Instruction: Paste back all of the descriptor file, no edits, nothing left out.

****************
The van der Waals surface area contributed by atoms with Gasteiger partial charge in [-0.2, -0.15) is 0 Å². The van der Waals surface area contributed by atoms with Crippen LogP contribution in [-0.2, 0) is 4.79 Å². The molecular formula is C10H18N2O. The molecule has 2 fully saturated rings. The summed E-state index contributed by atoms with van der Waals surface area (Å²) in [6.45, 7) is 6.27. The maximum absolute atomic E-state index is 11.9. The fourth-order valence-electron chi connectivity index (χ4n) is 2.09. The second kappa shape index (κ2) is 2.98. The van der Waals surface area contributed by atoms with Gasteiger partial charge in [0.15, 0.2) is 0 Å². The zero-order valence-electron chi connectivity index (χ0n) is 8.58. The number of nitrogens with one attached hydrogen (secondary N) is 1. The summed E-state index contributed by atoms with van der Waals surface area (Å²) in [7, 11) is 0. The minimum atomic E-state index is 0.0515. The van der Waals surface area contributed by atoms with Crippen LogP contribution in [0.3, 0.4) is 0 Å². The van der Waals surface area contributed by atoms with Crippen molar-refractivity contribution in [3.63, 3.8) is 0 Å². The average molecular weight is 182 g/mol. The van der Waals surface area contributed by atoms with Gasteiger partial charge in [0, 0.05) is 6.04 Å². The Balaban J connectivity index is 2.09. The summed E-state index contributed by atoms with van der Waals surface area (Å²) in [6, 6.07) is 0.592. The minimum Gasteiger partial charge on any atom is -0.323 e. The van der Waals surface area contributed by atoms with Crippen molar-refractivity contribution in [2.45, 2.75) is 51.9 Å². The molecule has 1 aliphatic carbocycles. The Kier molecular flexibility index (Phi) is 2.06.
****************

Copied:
The van der Waals surface area contributed by atoms with Gasteiger partial charge in [-0.2, -0.15) is 0 Å². The van der Waals surface area contributed by atoms with Crippen LogP contribution in [-0.2, 0) is 4.79 Å². The molecular formula is C10H18N2O. The molecule has 2 fully saturated rings. The summed E-state index contributed by atoms with van der Waals surface area (Å²) in [6.45, 7) is 6.27. The maximum absolute atomic E-state index is 11.9. The fourth-order valence-electron chi connectivity index (χ4n) is 2.09. The second kappa shape index (κ2) is 2.98. The van der Waals surface area contributed by atoms with Gasteiger partial charge in [0.15, 0.2) is 0 Å². The zero-order valence-electron chi connectivity index (χ0n) is 8.58. The number of nitrogens with one attached hydrogen (secondary N) is 1. The summed E-state index contributed by atoms with van der Waals surface area (Å²) in [7, 11) is 0. The minimum atomic E-state index is 0.0515. The van der Waals surface area contributed by atoms with Crippen LogP contribution in [0.3, 0.4) is 0 Å². The van der Waals surface area contributed by atoms with Crippen molar-refractivity contribution in [3.63, 3.8) is 0 Å². The average molecular weight is 182 g/mol. The van der Waals surface area contributed by atoms with Gasteiger partial charge in [0, 0.05) is 6.04 Å². The Balaban J connectivity index is 2.09. The summed E-state index contributed by atoms with van der Waals surface area (Å²) in [6, 6.07) is 0.592. The minimum Gasteiger partial charge on any atom is -0.323 e. The van der Waals surface area contributed by atoms with Crippen molar-refractivity contribution in [2.45, 2.75) is 51.9 Å². The molecule has 1 aliphatic carbocycles. The Kier molecular flexibility index (Phi) is 2.06.